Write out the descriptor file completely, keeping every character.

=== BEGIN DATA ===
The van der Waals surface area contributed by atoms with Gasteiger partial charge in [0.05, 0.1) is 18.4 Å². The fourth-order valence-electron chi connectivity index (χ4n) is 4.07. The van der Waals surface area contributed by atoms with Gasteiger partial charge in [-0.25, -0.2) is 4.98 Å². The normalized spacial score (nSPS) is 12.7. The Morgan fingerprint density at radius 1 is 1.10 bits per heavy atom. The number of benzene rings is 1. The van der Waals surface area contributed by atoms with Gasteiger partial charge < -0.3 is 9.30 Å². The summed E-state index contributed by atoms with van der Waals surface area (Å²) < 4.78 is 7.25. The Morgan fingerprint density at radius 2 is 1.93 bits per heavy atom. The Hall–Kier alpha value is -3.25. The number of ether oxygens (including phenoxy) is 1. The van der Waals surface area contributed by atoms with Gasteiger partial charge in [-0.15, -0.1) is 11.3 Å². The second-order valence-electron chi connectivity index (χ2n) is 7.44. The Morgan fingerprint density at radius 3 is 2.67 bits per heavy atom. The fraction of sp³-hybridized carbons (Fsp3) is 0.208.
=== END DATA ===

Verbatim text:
The van der Waals surface area contributed by atoms with Gasteiger partial charge in [0.05, 0.1) is 18.4 Å². The fourth-order valence-electron chi connectivity index (χ4n) is 4.07. The van der Waals surface area contributed by atoms with Gasteiger partial charge in [-0.25, -0.2) is 4.98 Å². The normalized spacial score (nSPS) is 12.7. The Morgan fingerprint density at radius 1 is 1.10 bits per heavy atom. The number of benzene rings is 1. The van der Waals surface area contributed by atoms with Gasteiger partial charge < -0.3 is 9.30 Å². The summed E-state index contributed by atoms with van der Waals surface area (Å²) < 4.78 is 7.25. The Morgan fingerprint density at radius 2 is 1.93 bits per heavy atom. The Hall–Kier alpha value is -3.25. The number of ether oxygens (including phenoxy) is 1. The van der Waals surface area contributed by atoms with Gasteiger partial charge in [-0.15, -0.1) is 11.3 Å². The second-order valence-electron chi connectivity index (χ2n) is 7.44. The Morgan fingerprint density at radius 3 is 2.67 bits per heavy atom. The fraction of sp³-hybridized carbons (Fsp3) is 0.208.